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February 3, 2006
2 Min Read
In today's main Gamasutra feature article, full titled 'Off With Their HUDs!: Rethinking the Heads-Up Display in Console Game Design', former Acclaim concept designer Greg Wilson takes a critical eye to heads-up displays (HUDs) in video games. He proposes ways they can be improved and, in some cases, eliminated all together, the goal being to make games more immersive and accessible to the casual gamer. In that extract, Wilson discusses a practical example of partial HUD removal: "Many elements found on a typical HUD are there not out of necessity, but out of convention; they represent a sort of “info overkill” that, for the vast majority of players, has no impact on gameplay at all. For every piece of information you offer the player, ask, “Is this information essential to the game experience?” In doing so, you might find that you don't need to bombard the player with quite as much data as you once thought you did. Call of Duty 2 (Xbox 360) provides a good example of eliminating one type of unnecessary information. Although the game does feature some elaborate HUD elements, it's also notable for what it doesn't feature: a visible health meter. It seems illogical for a first-person shooter to not include a health meter of some sort; and yet, the game plays beautifully, relying on a very simple and intuitive visual cue that warns the player when health is dangerously low: the screen periphery turns red and pulses. It doesn't take long for a player to realize that this means, “Take cover and give yourself a few seconds to heal, or you're going to die.” This not only removes unnecessary onscreen information, but also creates a much deeper sense of immersion in the game world." You can now read the full Gamasutra feature on the subject, including plenty more discussion on the advantages and disadvantages of extremely visible HUD elements (no registration required, please feel free to link to the article from external websites).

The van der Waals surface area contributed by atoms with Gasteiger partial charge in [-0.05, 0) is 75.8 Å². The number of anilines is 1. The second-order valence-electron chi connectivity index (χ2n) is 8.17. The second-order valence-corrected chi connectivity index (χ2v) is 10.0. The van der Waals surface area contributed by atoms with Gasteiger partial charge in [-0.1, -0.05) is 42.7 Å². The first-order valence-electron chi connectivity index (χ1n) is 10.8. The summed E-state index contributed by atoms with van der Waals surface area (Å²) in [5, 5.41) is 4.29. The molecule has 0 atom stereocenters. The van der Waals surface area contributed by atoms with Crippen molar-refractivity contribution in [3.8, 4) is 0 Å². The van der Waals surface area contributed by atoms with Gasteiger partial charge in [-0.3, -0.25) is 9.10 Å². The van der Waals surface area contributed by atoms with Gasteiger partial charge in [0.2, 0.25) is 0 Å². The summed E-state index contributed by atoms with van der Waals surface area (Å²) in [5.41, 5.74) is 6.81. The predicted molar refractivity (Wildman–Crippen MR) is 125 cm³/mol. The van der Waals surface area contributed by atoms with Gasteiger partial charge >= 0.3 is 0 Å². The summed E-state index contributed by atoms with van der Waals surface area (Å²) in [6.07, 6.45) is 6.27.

About the Author(s)
Simon Carless is the founder of the GameDiscoverCo agency and creator of the popular GameDiscoverCo game discoverability newsletter. He consults with a number of PC/console publishers and developers, and was previously most known for his role helping to shape the Independent Games Festival and Game Developers Conference for many years.
He is also an investor and advisor to UK indie game publisher No More Robots (Descenders, Hypnospace Outlaw), a previous publisher and editor-in-chief at both Gamasutra and Game Developer magazine, and sits on the board of the Video Game History Foundation.
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